As the Academy of Nutrition and Dietetics Foundation (ANDF) Chair, I am excited to bring you the second post in this four part series written by guest blogger, Chris Vogliano, MS, RD, LD. He is the agriculture nutrition and health research fellow with ANDF and the lead author of the article Plentiful, Nutrient-Dense Food for the World: A Guide for Registered Dietitian Nutritionists (RDNs). In this series, Chris brings you RDN farmer experts who address some common questions consumers want to know about food and agriculture.  Happy learning!

NDC Dairy Hub Cow pic 2015

Jersey Cows–National Dairy Council (c) 2015

 

Welcome to part two of this series where RDN farmers answer four questions that have been commonly asked by consumers about food and agriculture. These responses were provided at a previous FNCE symposium and featured in a recent Journal of the Academy of Nutrition and Dietetics article.

Dairy farmers are committed to caring for their cows and the environment. Fellow RDN and farmer Abigail Copenhaver, RDN, CDN offers her insights to “What influence do dairy cows have on the environment?” Ideas also provided to assist nutrition professionals with ways to further their knowledge and engagement in this area.

 

“There are approximately 9.2 million dairy cows in the United States producing 201 billion pounds of milk each year. Dairy farmers work to ensure that their cows are as healthy as possible. The cows’ housing, nutrition, water access, and physical health are closely monitored. It is common for veterinarian nutritionists and environmental consultants to be part of the team engaged in monitoring dairy cow health.

Dairy farmers use sustainable practices when caring for their land, such as rotating crops and partnering with neighboring farms to share resources. The production of dairy products in the United States contributes only about 2% of the total U.S. greenhouse gas (GHG) emissions. The U.S. Dairy Innovation Center’s Sustainability Council has committed to help dairy farmers improve the sustainability of their operations even more by reducing dairy’s GHG emissions by 25% by 2020. Technology can be used to convert manure into fertilizer for crops and electricity for farms and communities. Other best practices include creating efficiencies in fuel and electricity use, water management, conservation, recycling, and wastewater treatment techniques.”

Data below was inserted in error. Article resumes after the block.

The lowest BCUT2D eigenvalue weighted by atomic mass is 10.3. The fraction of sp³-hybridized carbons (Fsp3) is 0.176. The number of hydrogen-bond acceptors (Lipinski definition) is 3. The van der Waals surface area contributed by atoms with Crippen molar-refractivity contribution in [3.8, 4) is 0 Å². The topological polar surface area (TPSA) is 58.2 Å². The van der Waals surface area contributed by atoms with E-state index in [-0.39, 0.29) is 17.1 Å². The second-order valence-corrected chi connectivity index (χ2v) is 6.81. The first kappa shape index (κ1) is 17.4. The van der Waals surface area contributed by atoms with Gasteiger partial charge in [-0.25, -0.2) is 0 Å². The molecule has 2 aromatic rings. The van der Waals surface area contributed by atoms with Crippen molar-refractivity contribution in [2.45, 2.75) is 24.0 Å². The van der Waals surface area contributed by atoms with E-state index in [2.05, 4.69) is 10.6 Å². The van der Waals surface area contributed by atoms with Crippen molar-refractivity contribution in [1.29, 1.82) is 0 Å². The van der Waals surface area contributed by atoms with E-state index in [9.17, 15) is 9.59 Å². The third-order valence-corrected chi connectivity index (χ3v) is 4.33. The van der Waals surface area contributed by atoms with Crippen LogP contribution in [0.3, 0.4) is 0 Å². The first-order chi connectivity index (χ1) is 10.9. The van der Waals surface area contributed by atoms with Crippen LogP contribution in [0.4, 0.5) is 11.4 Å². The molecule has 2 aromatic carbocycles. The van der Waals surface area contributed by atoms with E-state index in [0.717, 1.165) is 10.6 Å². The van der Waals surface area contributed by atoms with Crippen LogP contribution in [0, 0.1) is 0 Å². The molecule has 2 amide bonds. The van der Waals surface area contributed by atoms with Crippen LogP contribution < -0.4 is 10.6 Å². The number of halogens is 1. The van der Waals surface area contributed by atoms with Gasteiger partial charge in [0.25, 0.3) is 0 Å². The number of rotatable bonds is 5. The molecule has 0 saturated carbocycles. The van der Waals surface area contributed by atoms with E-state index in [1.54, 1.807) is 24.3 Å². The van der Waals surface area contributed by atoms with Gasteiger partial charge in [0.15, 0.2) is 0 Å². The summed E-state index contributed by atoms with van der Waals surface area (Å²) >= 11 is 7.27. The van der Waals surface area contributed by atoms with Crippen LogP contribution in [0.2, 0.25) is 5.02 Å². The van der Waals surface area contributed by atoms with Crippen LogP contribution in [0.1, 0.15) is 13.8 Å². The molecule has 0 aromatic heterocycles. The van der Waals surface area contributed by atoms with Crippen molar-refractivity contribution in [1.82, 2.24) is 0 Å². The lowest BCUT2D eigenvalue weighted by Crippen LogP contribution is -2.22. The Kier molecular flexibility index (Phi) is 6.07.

Two Holstein Cows in a Pasture

Holstein Cows–National Dairy Council (c) 2015

How can RDNs apply this information?

“RDNs and other nutrition and dietetics practitioners can organize continuing professional education meetings with their district and/or affiliate dietetic associations, local farmers, veterinarians, and extension specialists to increase understanding about how animals intended for human consumption are raised and fed affects the environment and how regulations influence the livestock industry. Hosting journal club discussions about the latest research, evaluation methods, and innovations in sustainable agriculture and sharing information through presentations, blogs, and social media are other ways RDNs can engage in connecting agriculture to nutrition and health.”

National Dairy Council (c) 2015

National Dairy Council (c) 2015

Be sure to check back for part three in this series. Dayna Green-Burgeson, RD, CDE will address “How Can I Reduce the Environmental Impact of My Diet?”

Missed part one? See how Amy Myrdal Miller, MS, RDN answers the question “Is Grass-fed Beef Better than Grain-fed Beef?”